Good morning, County of Ulster,
The temperature is currently 29° this December 18. Here in the Rondout, there is very little wind to speak of, no rain, no snow, no lightning and no hope at all for any of those things clear through Wednesday night. Things are very different at Belleayre Mountain, where I’m told that 25 inches of snow have fallen in the past seven days and 91 percent of the terrain is open for skiing.
With a high of 37° anticipated by 4 p.m, whatever jacket-and-scarf combination works for you in the morning will work the whole day through. Boats moored out on the river or creeks float now on a rising tide. The peak is at 8:40 a.m., three feet and four inches higher than its nadir.
Between clouds and earth, an orange sunrise builds brighter towards 7:19 a.m. When the day officially begins, only nine hours and eight minutes will separate dawn from dusk. The light begins to fail at 4:27 p.m., and behind it the night will fall dark and moonless this evening, providing for hours of stargazing until 2:26 a.m. For those so motivated, the Ashokan Reservoir is not a bad place to do it.
According to the enigmatic fur trapper Dionizas, there remain 83 more days of winter temperatures ahead.
Now for the snow forecast, we go out to Bjorn Jorgensen on Belleayre Mountain..What news from the mountain, Bjorn?
Bjorn: Good morning, Johannes. Things on the mountain are steady. The snow is around 300 millimeters deep in every direction. Having heard of the snow, a good deal of skiers have found their way out here, arriving via Route 28. One can only pity them, for unless they’ve taken a hotel for the night, when the runs are closed shortly thereafter so the lodges will be.
Johannes: Oh, I see. Then they’re sent out packing back on Route 28 all at once.
Bjorn: Well, yes, this is also true. But what is truly lacking is the après-ski. When the slopes close, one has built up a thirst throughout the day and in civilized operations the bar remains open for some hours.
Keep in mind the thirst is for more than what there is to drink. One may sit with one’s boots loosened and recall the day’s excitements and trade stories with a sea of others. For it is a triumph to have survived when one thinks about it, having tested fate, luck and physics for hours at high speeds on two long, skinny boards. So there you are. Here, though, the lodge closes, and everyone shuffles out to the parking lot, separates from the crowd, each behind their windshield glass, and drives off into the natural state of life here, which is called independence and self-sufficiency, but is actually loneliness and separation.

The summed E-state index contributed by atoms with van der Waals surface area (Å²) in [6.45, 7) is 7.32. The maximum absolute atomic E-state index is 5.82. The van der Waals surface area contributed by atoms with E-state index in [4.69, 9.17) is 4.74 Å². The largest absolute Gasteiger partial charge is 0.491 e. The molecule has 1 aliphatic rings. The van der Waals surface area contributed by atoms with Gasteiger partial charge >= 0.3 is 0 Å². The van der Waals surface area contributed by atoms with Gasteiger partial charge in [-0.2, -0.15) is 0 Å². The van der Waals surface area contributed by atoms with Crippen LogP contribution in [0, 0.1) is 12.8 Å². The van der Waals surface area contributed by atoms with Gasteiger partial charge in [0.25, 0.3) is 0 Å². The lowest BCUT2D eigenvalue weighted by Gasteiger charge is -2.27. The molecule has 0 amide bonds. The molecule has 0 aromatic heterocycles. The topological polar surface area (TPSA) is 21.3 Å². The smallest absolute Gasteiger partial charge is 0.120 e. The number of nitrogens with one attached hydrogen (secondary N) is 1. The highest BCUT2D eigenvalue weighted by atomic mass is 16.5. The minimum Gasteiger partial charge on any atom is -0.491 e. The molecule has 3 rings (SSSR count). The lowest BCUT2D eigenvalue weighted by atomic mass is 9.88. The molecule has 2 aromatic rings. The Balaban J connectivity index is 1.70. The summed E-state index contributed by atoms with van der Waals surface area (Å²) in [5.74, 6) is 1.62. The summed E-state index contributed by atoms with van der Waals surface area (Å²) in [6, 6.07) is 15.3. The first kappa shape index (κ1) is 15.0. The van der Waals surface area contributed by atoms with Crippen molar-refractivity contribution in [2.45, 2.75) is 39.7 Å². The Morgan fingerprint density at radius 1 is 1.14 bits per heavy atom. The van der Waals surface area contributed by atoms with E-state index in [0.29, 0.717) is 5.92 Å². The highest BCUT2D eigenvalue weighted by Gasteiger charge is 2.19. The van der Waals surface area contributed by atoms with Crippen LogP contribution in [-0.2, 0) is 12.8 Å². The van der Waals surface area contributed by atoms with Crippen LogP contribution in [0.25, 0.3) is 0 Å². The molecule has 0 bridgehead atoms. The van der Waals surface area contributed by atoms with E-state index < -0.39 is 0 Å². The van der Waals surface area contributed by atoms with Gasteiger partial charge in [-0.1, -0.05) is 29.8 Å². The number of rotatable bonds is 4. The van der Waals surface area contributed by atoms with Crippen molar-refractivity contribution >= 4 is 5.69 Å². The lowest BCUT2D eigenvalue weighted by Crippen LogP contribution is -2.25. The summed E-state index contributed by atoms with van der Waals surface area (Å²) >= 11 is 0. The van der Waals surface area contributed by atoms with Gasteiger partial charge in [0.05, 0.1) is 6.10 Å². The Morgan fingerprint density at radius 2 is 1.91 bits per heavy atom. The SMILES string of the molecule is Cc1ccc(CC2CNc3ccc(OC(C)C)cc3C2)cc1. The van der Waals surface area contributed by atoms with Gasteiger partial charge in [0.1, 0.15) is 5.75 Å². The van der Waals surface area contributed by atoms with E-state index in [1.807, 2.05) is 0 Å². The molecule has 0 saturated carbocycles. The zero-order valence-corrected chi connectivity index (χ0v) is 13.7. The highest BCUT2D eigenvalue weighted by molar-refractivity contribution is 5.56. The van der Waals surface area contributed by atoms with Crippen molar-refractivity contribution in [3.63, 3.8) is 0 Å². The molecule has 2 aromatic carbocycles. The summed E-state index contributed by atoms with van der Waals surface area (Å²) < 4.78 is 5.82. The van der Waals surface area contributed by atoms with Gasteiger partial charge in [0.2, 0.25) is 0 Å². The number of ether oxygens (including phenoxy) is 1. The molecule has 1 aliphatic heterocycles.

Maybe they will turn the radio on. Maybe place a cell phone call. If they’re lucky, they have come with friends. I leave families out of this equation, for they are trapped with one another in a very old arrangement indeed, and loneliness might be a sort of aspiration for them. The après-ski plays an important function. Everyone present has shared something in common; and like after a sports game or church service, tornado or earthquake, all are permitted to speak to one another in this temporary illusion of familiarity.
Johannes: I believe that’s called the convivial atmosphere.
Bjorn: That’s a wonderful kind of atmosphere. It’s hard to see how those with chemical dependency issues get by without it. This is where love and disputes and many other inspirations are formed.
Johannes: Tightrope walkers, Bjorn. Water drinkers, walking heel-to-toe while all around them a very noisy, very long, very strange trapeze act is taking place. The temptation to jump must be awful.
Bjorn: Ah, here is the sun! Shining orange rays on my face.
Johannes: Into your eyes from 93 million miles away, Bjorn. Did you see the summit this morning?
Bjorn: So I have! The ankle has improved quite nicely, and I have brought the skis I have carved, my poles and my axe. The weather at the summit is -7° Celsius. The snowfall is accumulating. There is hope in every direction.
Johannes: You take your axe with you when you ski?
Bjorn: This wards away any trees that would get in my way.
Johannes: Ah, sending a message.
Bjorn: Yes. This is correct. When we are done here, I will plunge down the hill, Johannes, and I will sing the song of Jorgensen.
Johannes: I’d like to hear that, Bjorn. You’ll have to write the sheet music out for me.
All eight lifts are operating at Belleayre. After the noon hour, the day will run downhill like a wild horse. Moonset is at 1:13 p.m., low tide at 3:34 p.m. Darkness thereafter.